Are you an entrepreneur looking for seed money to get your startup off the ground? Consider approaching angel investors, who often step in to fill the gap between funding from family and friends and Series A funding from a venture capital firm.
Because angels invest their own money, they’re frequently more willing to back a risky, unproven idea than professional investors. Many angels are retired executives or successful business owners who take an active interest in a startup and its founders, and strive to add value based on their professional expertise and business network.
While venture capital firms tend to be concentrated in a handful of major cities, angel investors are located across the country. Some angels invest on their own, while others organize themselves into angel groups such as the Alliance of Angels, Element 8 and the Puget Sound Venture Club.
If you’re planning to raise money from angel investors, here are some suggestions that will help improve your chances of success:
1. Build trust
Angel investors are entrusting you with their personal cash savings. Show that you are a steadfast individual who will be a good steward of their money.
2. Be transparent
It is better to accurately characterize the status of your company than to try to impress investors with grandiose claims. The moment you are less than forthright with facts, investors will walk away.
3. Simplify your message to express benefits, not features
Customers buy a product because it solves a need, not because of a rich feature set. Discuss the benefits of your product and the burning pain point it addresses.
4. Give investors the information they want
Don’t start by trying to tell investors everything you can about your company. Focus on the highlights, and help them connect the dots on how you’re going to build a game-changing business.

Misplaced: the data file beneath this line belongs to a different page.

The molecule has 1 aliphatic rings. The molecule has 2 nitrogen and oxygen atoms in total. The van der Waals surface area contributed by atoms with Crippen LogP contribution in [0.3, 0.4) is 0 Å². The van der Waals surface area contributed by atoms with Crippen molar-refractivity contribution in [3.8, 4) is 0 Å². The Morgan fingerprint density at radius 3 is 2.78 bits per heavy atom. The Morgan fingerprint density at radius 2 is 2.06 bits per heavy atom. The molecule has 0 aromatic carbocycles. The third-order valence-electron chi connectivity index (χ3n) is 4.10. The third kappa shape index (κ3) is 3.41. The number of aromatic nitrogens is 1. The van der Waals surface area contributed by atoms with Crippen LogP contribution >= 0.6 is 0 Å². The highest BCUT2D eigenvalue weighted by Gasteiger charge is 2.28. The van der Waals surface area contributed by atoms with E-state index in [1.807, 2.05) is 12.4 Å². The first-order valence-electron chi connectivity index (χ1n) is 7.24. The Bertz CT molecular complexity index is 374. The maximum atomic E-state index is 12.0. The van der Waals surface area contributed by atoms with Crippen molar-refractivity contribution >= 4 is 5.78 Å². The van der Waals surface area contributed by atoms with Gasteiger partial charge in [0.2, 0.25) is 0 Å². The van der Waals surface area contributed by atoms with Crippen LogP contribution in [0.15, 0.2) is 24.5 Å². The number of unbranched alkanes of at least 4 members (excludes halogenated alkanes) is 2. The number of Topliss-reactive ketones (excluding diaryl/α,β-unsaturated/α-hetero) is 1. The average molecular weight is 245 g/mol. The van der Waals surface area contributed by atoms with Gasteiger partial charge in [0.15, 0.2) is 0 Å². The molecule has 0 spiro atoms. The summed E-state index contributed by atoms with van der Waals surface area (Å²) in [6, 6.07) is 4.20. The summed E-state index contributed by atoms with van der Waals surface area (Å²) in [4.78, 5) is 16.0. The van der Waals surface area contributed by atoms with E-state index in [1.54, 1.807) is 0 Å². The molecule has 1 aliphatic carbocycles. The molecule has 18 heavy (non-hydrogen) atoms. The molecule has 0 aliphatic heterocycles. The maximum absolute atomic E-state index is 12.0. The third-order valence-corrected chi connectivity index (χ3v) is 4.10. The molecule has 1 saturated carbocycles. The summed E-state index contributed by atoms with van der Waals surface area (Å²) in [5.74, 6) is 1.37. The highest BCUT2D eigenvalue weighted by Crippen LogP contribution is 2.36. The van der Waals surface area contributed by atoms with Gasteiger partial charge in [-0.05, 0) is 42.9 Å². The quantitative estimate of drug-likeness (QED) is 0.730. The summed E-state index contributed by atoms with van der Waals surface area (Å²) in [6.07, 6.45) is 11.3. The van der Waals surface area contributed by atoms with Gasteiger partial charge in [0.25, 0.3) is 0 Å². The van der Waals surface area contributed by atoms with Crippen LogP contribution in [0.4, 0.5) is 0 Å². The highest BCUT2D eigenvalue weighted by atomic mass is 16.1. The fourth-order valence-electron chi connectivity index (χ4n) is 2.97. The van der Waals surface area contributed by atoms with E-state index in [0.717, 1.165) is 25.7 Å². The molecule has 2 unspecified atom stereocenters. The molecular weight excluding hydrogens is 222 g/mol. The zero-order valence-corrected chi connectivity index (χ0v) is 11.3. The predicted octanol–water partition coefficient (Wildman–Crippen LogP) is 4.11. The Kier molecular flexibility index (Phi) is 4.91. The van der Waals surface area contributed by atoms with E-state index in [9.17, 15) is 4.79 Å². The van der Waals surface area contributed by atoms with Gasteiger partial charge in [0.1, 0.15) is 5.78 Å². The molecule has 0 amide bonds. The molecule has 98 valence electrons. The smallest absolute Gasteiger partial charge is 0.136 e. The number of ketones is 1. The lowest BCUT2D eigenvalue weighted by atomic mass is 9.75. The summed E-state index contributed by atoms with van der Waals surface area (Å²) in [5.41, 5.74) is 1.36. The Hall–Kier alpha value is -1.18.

5. Act like your audience is trying to catch a bus
By getting to the point quickly and succinctly, you are demonstrating that you value investors’ time, and that you will show similar respect to your team members, partners, and customers.
6. Use a bottom-up approach to determine market size
A top-down market analysis often relies on subjective, broad-brush assumptions and may not deliver a convincing estimate. The bottom-up approach substantiates your domain expertise and is often better anchored to customer demand and market realities.
7. Competition is a good thing
If there is no competition, chances are there is no market, and thus no business. Describing your competitive advantage and/or barriers to entry is an effective way to communicate how you will win in this market.
8. Be realistic
Your assumptions should be well thought out and attainable, though on the aggressive side. This is your opportunity to demonstrate nuanced business judgment and the scale of your ambition.
9. The numbers should add up correctly
Disconnects between market size, pricing, and financial projections are unlikely to impress investors. They may signal the lack of operational excellence and attention to detail that are crucial to building an iconic business.
10. In fundraising, all other startups are your competition
Most angel investors only have so many dollars to invest in startups, with lots of companies vying for that investment. If your proposed deal terms are significantly out of line with what other startups are offering, many investors will rather pass rather than risk antagonizing you by negotiating.
Yi-Jian Ngo is the Managing Director at Alliance of Angels, a group of 140 angel investors who invest $10M into 20 Pacific Northwest startups each year.